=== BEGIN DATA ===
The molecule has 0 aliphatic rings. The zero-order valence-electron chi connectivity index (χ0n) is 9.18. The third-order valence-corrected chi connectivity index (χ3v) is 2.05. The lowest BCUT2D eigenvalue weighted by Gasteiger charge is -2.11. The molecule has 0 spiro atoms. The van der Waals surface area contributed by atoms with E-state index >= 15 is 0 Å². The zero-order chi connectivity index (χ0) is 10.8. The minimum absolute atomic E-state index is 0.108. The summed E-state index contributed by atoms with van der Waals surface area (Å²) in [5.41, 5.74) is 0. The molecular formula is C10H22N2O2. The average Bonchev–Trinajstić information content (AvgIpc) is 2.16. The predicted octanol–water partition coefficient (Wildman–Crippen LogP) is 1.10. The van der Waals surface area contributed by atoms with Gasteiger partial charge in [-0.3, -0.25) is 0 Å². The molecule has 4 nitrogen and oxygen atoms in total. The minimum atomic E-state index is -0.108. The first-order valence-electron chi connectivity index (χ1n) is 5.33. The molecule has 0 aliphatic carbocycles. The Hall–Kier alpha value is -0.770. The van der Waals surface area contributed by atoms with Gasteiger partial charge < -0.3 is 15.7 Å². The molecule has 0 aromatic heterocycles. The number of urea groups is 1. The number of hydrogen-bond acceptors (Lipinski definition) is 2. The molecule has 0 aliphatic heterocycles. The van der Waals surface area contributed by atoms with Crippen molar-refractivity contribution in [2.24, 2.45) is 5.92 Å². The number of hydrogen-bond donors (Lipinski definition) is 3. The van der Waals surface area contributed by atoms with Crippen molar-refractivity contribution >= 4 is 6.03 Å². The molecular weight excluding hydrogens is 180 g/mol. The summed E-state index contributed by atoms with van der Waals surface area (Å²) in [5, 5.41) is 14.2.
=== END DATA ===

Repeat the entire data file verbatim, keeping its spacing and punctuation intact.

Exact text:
The molecule has 0 aliphatic rings. The zero-order valence-electron chi connectivity index (χ0n) is 9.18. The third-order valence-corrected chi connectivity index (χ3v) is 2.05. The lowest BCUT2D eigenvalue weighted by Gasteiger charge is -2.11. The molecule has 0 spiro atoms. The van der Waals surface area contributed by atoms with E-state index >= 15 is 0 Å². The zero-order chi connectivity index (χ0) is 10.8. The minimum absolute atomic E-state index is 0.108. The summed E-state index contributed by atoms with van der Waals surface area (Å²) in [5.41, 5.74) is 0. The molecular formula is C10H22N2O2. The average Bonchev–Trinajstić information content (AvgIpc) is 2.16. The predicted octanol–water partition coefficient (Wildman–Crippen LogP) is 1.10. The van der Waals surface area contributed by atoms with Gasteiger partial charge in [-0.3, -0.25) is 0 Å². The molecule has 4 nitrogen and oxygen atoms in total. The minimum atomic E-state index is -0.108. The first-order valence-electron chi connectivity index (χ1n) is 5.33. The molecule has 0 aliphatic carbocycles. The Hall–Kier alpha value is -0.770. The van der Waals surface area contributed by atoms with Gasteiger partial charge < -0.3 is 15.7 Å². The molecule has 0 aromatic heterocycles. The number of urea groups is 1. The number of hydrogen-bond acceptors (Lipinski definition) is 2. The molecule has 0 aliphatic heterocycles. The van der Waals surface area contributed by atoms with Crippen molar-refractivity contribution in [2.24, 2.45) is 5.92 Å². The number of hydrogen-bond donors (Lipinski definition) is 3. The van der Waals surface area contributed by atoms with Crippen molar-refractivity contribution >= 4 is 6.03 Å². The molecular weight excluding hydrogens is 180 g/mol. The summed E-state index contributed by atoms with van der Waals surface area (Å²) in [5, 5.41) is 14.2.